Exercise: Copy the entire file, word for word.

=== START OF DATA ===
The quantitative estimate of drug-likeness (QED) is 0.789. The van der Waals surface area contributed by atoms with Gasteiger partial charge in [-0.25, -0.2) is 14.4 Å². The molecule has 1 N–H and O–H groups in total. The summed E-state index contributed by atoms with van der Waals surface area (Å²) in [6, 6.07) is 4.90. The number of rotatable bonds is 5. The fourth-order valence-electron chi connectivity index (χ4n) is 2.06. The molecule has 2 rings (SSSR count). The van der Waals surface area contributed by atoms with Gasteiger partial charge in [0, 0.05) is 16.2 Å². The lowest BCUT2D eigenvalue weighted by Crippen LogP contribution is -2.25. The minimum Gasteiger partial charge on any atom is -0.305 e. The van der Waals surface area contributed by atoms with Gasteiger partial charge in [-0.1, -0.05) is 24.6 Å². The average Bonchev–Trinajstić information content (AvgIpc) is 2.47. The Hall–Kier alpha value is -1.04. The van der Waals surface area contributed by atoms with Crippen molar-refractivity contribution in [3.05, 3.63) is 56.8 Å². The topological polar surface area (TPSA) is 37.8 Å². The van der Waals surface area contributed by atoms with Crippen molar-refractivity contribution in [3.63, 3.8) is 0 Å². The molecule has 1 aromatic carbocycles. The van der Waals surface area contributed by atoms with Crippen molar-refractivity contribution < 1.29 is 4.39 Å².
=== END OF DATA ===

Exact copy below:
The quantitative estimate of drug-likeness (QED) is 0.789. The van der Waals surface area contributed by atoms with Gasteiger partial charge in [-0.25, -0.2) is 14.4 Å². The molecule has 1 N–H and O–H groups in total. The summed E-state index contributed by atoms with van der Waals surface area (Å²) in [6, 6.07) is 4.90. The number of rotatable bonds is 5. The fourth-order valence-electron chi connectivity index (χ4n) is 2.06. The molecule has 2 rings (SSSR count). The van der Waals surface area contributed by atoms with Gasteiger partial charge in [0, 0.05) is 16.2 Å². The lowest BCUT2D eigenvalue weighted by Crippen LogP contribution is -2.25. The minimum Gasteiger partial charge on any atom is -0.305 e. The van der Waals surface area contributed by atoms with Gasteiger partial charge in [-0.1, -0.05) is 24.6 Å². The average Bonchev–Trinajstić information content (AvgIpc) is 2.47. The Hall–Kier alpha value is -1.04. The van der Waals surface area contributed by atoms with Crippen molar-refractivity contribution in [3.05, 3.63) is 56.8 Å². The topological polar surface area (TPSA) is 37.8 Å². The van der Waals surface area contributed by atoms with Crippen molar-refractivity contribution in [3.63, 3.8) is 0 Å². The molecule has 1 aromatic carbocycles. The van der Waals surface area contributed by atoms with Crippen molar-refractivity contribution < 1.29 is 4.39 Å².